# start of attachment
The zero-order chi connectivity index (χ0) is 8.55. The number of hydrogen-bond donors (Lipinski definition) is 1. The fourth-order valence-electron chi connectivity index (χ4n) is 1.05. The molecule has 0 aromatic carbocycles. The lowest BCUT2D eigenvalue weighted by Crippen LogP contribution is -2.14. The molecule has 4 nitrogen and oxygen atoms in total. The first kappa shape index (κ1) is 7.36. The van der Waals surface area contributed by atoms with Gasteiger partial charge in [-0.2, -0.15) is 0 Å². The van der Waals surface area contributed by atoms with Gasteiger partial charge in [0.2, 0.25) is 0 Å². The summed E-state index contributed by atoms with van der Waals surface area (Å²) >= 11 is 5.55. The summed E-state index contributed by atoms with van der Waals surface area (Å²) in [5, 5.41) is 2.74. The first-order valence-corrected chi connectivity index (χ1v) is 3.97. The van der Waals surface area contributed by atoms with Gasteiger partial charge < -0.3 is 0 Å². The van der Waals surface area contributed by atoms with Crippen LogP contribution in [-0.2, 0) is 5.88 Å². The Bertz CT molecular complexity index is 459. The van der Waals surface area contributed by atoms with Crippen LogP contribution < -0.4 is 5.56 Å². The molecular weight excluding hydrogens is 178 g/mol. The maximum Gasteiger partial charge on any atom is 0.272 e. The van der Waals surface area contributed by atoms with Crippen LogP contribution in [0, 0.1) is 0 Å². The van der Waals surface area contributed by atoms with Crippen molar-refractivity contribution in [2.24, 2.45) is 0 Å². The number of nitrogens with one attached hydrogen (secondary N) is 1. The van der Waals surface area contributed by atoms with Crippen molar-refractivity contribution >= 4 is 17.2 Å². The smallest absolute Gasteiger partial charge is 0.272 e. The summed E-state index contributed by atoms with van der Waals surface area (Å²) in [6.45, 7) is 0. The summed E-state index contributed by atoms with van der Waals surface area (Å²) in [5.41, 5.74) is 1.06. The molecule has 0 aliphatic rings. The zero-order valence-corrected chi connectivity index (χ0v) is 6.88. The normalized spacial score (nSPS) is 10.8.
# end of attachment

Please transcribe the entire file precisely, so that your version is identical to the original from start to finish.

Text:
The zero-order chi connectivity index (χ0) is 8.55. The number of hydrogen-bond donors (Lipinski definition) is 1. The fourth-order valence-electron chi connectivity index (χ4n) is 1.05. The molecule has 0 aromatic carbocycles. The lowest BCUT2D eigenvalue weighted by Crippen LogP contribution is -2.14. The molecule has 4 nitrogen and oxygen atoms in total. The first kappa shape index (κ1) is 7.36. The van der Waals surface area contributed by atoms with Gasteiger partial charge in [-0.2, -0.15) is 0 Å². The van der Waals surface area contributed by atoms with Gasteiger partial charge in [0.2, 0.25) is 0 Å². The summed E-state index contributed by atoms with van der Waals surface area (Å²) >= 11 is 5.55. The summed E-state index contributed by atoms with van der Waals surface area (Å²) in [5, 5.41) is 2.74. The first-order valence-corrected chi connectivity index (χ1v) is 3.97. The van der Waals surface area contributed by atoms with Gasteiger partial charge < -0.3 is 0 Å². The van der Waals surface area contributed by atoms with Crippen LogP contribution in [-0.2, 0) is 5.88 Å². The Bertz CT molecular complexity index is 459. The van der Waals surface area contributed by atoms with Crippen LogP contribution < -0.4 is 5.56 Å². The molecular weight excluding hydrogens is 178 g/mol. The maximum Gasteiger partial charge on any atom is 0.272 e. The van der Waals surface area contributed by atoms with Crippen LogP contribution in [0, 0.1) is 0 Å². The van der Waals surface area contributed by atoms with Crippen molar-refractivity contribution in [2.24, 2.45) is 0 Å². The number of nitrogens with one attached hydrogen (secondary N) is 1. The van der Waals surface area contributed by atoms with Crippen molar-refractivity contribution >= 4 is 17.2 Å². The smallest absolute Gasteiger partial charge is 0.272 e. The summed E-state index contributed by atoms with van der Waals surface area (Å²) in [6.45, 7) is 0. The summed E-state index contributed by atoms with van der Waals surface area (Å²) in [5.41, 5.74) is 1.06. The molecule has 0 aliphatic rings. The zero-order valence-corrected chi connectivity index (χ0v) is 6.88. The normalized spacial score (nSPS) is 10.8.